Rpg Pointers And User Space

  • 2,065 views
Uploaded on

Important Points to learn Pointers in RPG IV

Important Points to learn Pointers in RPG IV

  • Full Name Full Name Comment goes here.
    Are you sure you want to
    Your message goes here
  • This is a very badly copied version of my presentation 'Getting to Grips with Pointers and User Spaces'. The only thing that has been changed is the title. This presentation has been copied without my permission.
    It seems that Josan Ramandeep is one of those people that likes to take other peoples work and represent it as their own.
    Are you sure you want to
    Your message goes here
    Be the first to like this
No Downloads

Views

Total Views
2,065
On Slideshare
0
From Embeds
0
Number of Embeds
1

Actions

Shares
Downloads
0
Comments
1
Likes
0

Embeds 0

No embeds

Report content

Flagged as inappropriate Flag as inappropriate
Flag as inappropriate

Select your reason for flagging this presentation as inappropriate.

Cancel
    No notes for slide
  • You don't actually have to define Pointers. If the compiler comes across a pointer in a Based keyword, it will automatically define it for you - so watch the spelling! The only time you need to be concerned about the length of a pointer is when is is defined in a data structure - check out the ALIGN keyword for further details.
  • The nearest that traditional programming can come to this concept is a data area, but you have to input and output data areas to and from programs. In contrast, you can immediately change the content of a user space by merely changing the value of a field in your program.
  • CatData is an externally defined data structure that uses the table being copied to the user space for the external definition. When a record is read from the file it is automatically placed in this data structure. NumRows is the integer that contains the count of the number of rows. It will be mapped to the starting position of the user space. pNumRows is the basing pointer for NumRows . CatSpace is an array where each element contains an image of a record. It will be mapped to the remainder of the user space. Note that the array is defined with the maximum number of elements (32767) so you must ensure that the program does not try to reference an element that is beyond the actual size of the user space. Since the array is based on a pointer (CATPTR), no storage is allocated for the array; therefore, the size allocated would be the same if you had defined the array with 50 elements. pCatSpace is the basing pointed for CatSpace .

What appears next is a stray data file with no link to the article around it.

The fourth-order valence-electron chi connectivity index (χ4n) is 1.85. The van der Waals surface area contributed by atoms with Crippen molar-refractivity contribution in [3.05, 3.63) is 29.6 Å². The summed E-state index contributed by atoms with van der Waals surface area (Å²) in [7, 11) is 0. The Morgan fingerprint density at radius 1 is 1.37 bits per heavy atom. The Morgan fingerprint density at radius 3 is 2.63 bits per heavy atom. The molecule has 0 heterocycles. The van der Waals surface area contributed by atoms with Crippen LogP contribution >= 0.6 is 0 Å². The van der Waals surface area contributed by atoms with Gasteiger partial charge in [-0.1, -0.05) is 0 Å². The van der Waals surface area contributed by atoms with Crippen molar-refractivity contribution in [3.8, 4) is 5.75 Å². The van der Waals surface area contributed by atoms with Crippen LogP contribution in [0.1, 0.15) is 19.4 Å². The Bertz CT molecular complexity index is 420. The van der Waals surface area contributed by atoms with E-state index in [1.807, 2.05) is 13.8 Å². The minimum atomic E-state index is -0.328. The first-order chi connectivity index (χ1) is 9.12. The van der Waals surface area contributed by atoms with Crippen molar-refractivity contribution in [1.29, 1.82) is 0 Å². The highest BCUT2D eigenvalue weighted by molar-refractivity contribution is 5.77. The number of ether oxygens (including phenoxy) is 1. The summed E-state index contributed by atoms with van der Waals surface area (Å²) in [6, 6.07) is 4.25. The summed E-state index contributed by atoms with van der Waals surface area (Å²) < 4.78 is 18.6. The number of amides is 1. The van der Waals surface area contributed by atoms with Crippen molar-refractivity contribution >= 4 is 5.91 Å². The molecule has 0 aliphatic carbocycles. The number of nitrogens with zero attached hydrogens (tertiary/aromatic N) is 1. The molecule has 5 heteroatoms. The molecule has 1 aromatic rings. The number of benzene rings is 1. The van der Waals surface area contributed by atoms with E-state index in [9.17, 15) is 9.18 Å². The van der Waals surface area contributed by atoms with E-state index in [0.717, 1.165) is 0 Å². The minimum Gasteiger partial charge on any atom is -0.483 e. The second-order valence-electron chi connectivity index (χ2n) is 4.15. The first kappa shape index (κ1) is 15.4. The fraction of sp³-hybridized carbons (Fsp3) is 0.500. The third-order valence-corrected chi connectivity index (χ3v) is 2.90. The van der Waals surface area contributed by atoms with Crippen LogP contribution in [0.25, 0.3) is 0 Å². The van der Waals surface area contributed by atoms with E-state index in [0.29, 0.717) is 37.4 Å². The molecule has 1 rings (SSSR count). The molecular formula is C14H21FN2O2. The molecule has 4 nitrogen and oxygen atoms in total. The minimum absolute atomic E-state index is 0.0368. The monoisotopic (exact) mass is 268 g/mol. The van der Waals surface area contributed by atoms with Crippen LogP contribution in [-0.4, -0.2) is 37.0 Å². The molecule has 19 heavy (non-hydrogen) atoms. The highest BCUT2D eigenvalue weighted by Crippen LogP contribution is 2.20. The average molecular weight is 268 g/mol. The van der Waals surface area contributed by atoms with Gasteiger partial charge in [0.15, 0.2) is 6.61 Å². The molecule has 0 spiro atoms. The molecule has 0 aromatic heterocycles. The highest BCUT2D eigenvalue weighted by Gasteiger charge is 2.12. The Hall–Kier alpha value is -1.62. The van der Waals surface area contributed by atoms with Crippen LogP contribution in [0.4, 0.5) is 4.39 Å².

• The program starts by calling QUSPTRUS to load the user space and retrieve the pointer to it. The pointer for the array of rows is calculated as the starting pointer ( pNumRows ) plus the size of the based field ( NumRows ).
  • NumRows is used as the index for the array. A loop is used to perform a sequential read of the table and for every record the data structure (into which the record is automatically placed) is copied to the next element of the loop. At end of file NumRows will reflect the number of rows copied. The user space now contains an image of the rows in the table along with a field that indicates how many rows there are. A sleight word of warning; if you need to perform a LOOKUP operation on an array in a user space ensure that you use one of the %LOOKUP BIFs and that you specify the optional number of elements parameter. Remember that the definition of the array in the program will more then likely exceed the actual number of elements in the user space.

Transcript

  • 1. Coming to Grips with Pointers and User Spaces in RPG IV Phone: +91 9971458335 e-Mail: ramanjosan@yahoo.com Ramandeep Josan
  • 2. Ramandeep Josan Ramandeep Josan has worked in the development of IBM Midrange applications for 8+ years and 3 years on Java using J2ME technology. He is Project Management professional (PMBOK4 - from PMI) and Sun Java certified. He is Project manager for Satyam and has worked for various banking organizations across the globe.
  • 3. Agenda
    • What are pointers?
    • How to use pointers.
    • Why use pointers?
      • Allocating record layouts in trigger programs
      • Used with C functions
      • Dynamic memory allocation
      • User spaces
      • Procedure pointers
  • 4. What is a pointer? Basing pointers are used to locate the storage for based variables. The storage is accessed by defining a field, array, or data structure as based on a particular basing pointer variable and setting the basing pointer variable to point to the required storage location.
  • 5. What is a pointer?
    • A pointer is a field that contains a memory address.
      • Assuming that Name is a 30-character field, translate the eval operation as "from the address of Name, blank out the next thirty characters".
      • If we could control "the address of Name", we would have a pointer!
    Eval Name = *Blanks Program Storage
  • 6. Pointers have always been used in . . .
    • Pointers are not new to RPG -- we just have not been able to manipulate them.
    • Multiple Occurrence Data Structures
      • The occurrence of the database is based on an offset of the address of the data structure.
        • DS = Address of MODS + (Length of DS * (Occurrence – 1))
    • Parameter Lists